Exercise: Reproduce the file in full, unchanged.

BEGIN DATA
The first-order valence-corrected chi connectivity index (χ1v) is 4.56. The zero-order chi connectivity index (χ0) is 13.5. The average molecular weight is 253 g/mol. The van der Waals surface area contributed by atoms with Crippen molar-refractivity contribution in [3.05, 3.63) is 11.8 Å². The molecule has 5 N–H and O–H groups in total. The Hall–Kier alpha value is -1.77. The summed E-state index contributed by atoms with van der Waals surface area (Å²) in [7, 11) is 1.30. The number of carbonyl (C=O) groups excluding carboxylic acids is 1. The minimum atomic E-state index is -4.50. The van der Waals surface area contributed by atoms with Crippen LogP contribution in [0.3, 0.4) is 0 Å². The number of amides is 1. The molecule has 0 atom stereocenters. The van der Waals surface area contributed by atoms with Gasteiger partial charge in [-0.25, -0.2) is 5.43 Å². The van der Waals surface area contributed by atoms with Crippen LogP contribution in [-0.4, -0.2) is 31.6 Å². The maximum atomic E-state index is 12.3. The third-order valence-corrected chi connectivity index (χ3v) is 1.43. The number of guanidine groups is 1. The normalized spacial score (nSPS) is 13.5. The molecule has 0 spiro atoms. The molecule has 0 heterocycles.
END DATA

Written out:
The first-order valence-corrected chi connectivity index (χ1v) is 4.56. The zero-order chi connectivity index (χ0) is 13.5. The average molecular weight is 253 g/mol. The van der Waals surface area contributed by atoms with Crippen molar-refractivity contribution in [3.05, 3.63) is 11.8 Å². The molecule has 5 N–H and O–H groups in total. The Hall–Kier alpha value is -1.77. The summed E-state index contributed by atoms with van der Waals surface area (Å²) in [7, 11) is 1.30. The number of carbonyl (C=O) groups excluding carboxylic acids is 1. The minimum atomic E-state index is -4.50. The van der Waals surface area contributed by atoms with Crippen LogP contribution in [0.3, 0.4) is 0 Å². The number of amides is 1. The molecule has 0 atom stereocenters. The van der Waals surface area contributed by atoms with Gasteiger partial charge in [-0.25, -0.2) is 5.43 Å². The van der Waals surface area contributed by atoms with Crippen LogP contribution in [-0.4, -0.2) is 31.6 Å². The maximum atomic E-state index is 12.3. The third-order valence-corrected chi connectivity index (χ3v) is 1.43. The number of guanidine groups is 1. The normalized spacial score (nSPS) is 13.5. The molecule has 0 spiro atoms. The molecule has 0 heterocycles.